Your summer to-do list will be comprised mostly of maintenance work, such as additional pruning, planting and weeding. You will need to be ready to reseed any areas of your lawn that are bare, aerating the soil as you go. Fertilize and water all the newly seeded areas to promote robust growth, using either compost or store bought solutions.

Summer is also an excellent time to put in a vegetable garden, so set aside time to pick out seeds and plants. Again, aerate the soil first and fertilize newly seeded areas generously. If you don’t already have a compost system, starting one would also make a good summer project.

Your fall to-do list should focus on winter readiness. You will need to do a few things to maintain your compost system during the cold season as well. Don’t forget to remove summer yard ornaments like picnic tables and kiddie pools before winter, to prevent the dormant grass from being damaged beneath them. Fall vegetables can be harvested, additional vegetables can be planted, and you should fertilize your lawn one last time before the ground freezes.

Your to-do list will be much shorter during the winter. You can trim your lawn one last time before snow begins to fall, and then it will be time to put the lawnmower in storage. You might use the winter months to have the blades and oil changed. Keeping up with these seasonal tasks will make the next spring all the more rewarding.

December 12, 2014 at 9:58 am Comments (0)

Growing winter vegetables

Growing vegetables can be done year round, although summer is the best times for planting many varieties. Growing winter vegetables takes practice and a good sense of timing, but the results are very rewarding. Your garden can provide healthy alternatives to store-bought food well into the winter months.

The trick to winter gardening is choosing knowing which vegetables are hardy enough for the cold season. Many vegetables, such as broad beans, broccoli and some varieties of lettuce, grow quite well in the winter. The other trick to winter gardening is knowing just when to plant these vegetables.

Broccoli and purple sprouting broccoli thrive on cold weather, and both should be planted in raised beds toward the end of the month of August. Broccoli requires plenty of water and does attract pests, so monitor the plants closely for insect damage and water them frequently. You will be able to harvest the broccoli until mid-December. Sometimes late plantings of broccoli last all the way through the end of the year.

Brussels sprouts and beans are other popular choices for late summer planting. Both need to be in the ground by the end of August and will provide vegetables until December ends. January and February are generally the coldest months of the winter, so expect the freeze at the end of December to end your harvest season.

Garlic, rutabaga and leeks thrive on cold weather as well. Planting in the fall will allow you to harvest them during several of the winter months. Leeks and rutabaga are known for their hardiness and both vegetables also store really well.

Cornsalad, also known as lamb’s lettuce, and endive are two lettuce varieties that retain their growth during the winter months in spite of the cold. As long as you spend some time mulching them, the internal leaves can be harvested throughout November and into December.

Onions and kale are especially hardy winter vegetables. In fact, onions can stay in the ground throughout the entire winter. They do very well under snow cover and can be harvested longer than any other vegetable. Surprisingly, kale also survives above ground in cold climates. Kale can make excellent ground cover during the spring, but avoid the blue variety, which yellows during the winter.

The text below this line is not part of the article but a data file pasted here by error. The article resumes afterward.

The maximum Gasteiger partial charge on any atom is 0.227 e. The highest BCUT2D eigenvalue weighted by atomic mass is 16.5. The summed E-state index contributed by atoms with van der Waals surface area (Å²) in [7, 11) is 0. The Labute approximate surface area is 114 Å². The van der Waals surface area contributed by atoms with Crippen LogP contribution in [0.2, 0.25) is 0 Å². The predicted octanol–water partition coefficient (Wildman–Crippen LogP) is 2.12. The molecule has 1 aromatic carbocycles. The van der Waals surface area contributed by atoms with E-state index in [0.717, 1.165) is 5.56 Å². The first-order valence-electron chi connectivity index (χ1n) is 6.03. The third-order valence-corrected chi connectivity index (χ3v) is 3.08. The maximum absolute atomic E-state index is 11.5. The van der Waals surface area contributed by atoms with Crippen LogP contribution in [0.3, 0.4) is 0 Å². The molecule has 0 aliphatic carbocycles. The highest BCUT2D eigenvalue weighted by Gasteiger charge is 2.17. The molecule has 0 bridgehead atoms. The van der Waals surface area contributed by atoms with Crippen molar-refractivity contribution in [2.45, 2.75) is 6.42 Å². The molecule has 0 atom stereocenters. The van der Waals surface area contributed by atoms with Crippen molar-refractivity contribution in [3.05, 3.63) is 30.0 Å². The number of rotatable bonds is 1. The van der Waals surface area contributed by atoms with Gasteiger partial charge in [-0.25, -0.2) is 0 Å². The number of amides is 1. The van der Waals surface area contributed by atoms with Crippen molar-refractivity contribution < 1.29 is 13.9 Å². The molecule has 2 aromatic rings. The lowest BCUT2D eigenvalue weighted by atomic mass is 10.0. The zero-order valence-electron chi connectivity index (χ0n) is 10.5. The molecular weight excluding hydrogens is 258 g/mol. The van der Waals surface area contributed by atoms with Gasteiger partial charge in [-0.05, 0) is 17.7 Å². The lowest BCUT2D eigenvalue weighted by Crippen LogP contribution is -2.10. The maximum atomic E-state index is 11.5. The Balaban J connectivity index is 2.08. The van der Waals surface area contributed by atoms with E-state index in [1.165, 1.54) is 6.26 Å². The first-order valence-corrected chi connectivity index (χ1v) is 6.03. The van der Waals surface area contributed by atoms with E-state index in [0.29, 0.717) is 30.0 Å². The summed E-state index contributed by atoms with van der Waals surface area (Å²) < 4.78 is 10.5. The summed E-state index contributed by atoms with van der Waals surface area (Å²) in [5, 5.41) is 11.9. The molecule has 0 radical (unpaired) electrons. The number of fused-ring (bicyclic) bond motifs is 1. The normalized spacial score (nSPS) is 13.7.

Beets, turnips and Swiss chard do very well during the winter months and in cold climates. Most root vegetables are able to survive a frost, so check with your garden center for the ones that are best for your soil.

December 5, 2014 at 1:52 pm Comments (0)

Herb gardening for beginners

If you are new to gardening you might want to start with a small scale project for practice, such as cultivating a little herb garden. An easy way to start is by using ornamental plant pots or window boxes instead of planting them directly in the garden. With only a minimal investment you will soon have fresh seasonings that you can cut as and when you need for cooking.

How To Grow Herbs

The benefit of growing herbs in a window box or in decorative containers is that you can move the plants in and out of the shade rather than deciding exactly where to them. All plants need a particular balance of exposure to sunlight and shade for a few hours each day, and the appropriate combination can be easier to achieve through trial and error. With planting pots, you can correct the placement of your plants as needed, by observing the intensity of sunlight and availability of shade at different times of day.

Thyme

Thyme is one of the easiest herbs to grow and has a strong, bright aroma that will permeate your garden. Thyme goes well with meat dishes and many soups, and has a sharp, lemony flavor. You can choose to buy seeds or you can pick out thyme that has already been cultivated in little pots. All you would need to do is to transfer the seedlings to your preferred container, whether it be a decorative pot or a window box.

Basil

There are several different varieties of basil you can choose from, but by far the most popular is the sweet basil commonly used for pizza toppings, pasta, stews and salads. Visit your local garden centre to compare the varieties in stock, and pick out one that appeals to your tastes. Again, you can choose to plant seeds or to buy tiny seedlings.

Parsley

Parsley is added to a variety of soups and potato dishes, and many people use it as a garnish for hot foods as well as salads. Parsley can be grown year round, but it needs both light shade to flourish, so you may need to adjust the location of your planting pot until you find a spot that offers both. The different types of parsley include a flat leaf variety, often used in cooking, and a curly leaf variety, the one used for salads.

Chives

Chives are another easy herb to grow, and like parsley, they make a versatile condiment. You can simply snip off the amount that you need, chop it into coarse pieces, and add it to any creamy dipping sauce or soup.

Creating a small herb garden can be a rewarding experiment for a novice gardener. If you have children, herb gardening is also a way to expose them to enriching insights into where food comes from. Some garden centres offer starter kits for herb gardens that you can simply place in a window box and water for immediate results.

November 20, 2014 at 10:29 am Comments (0)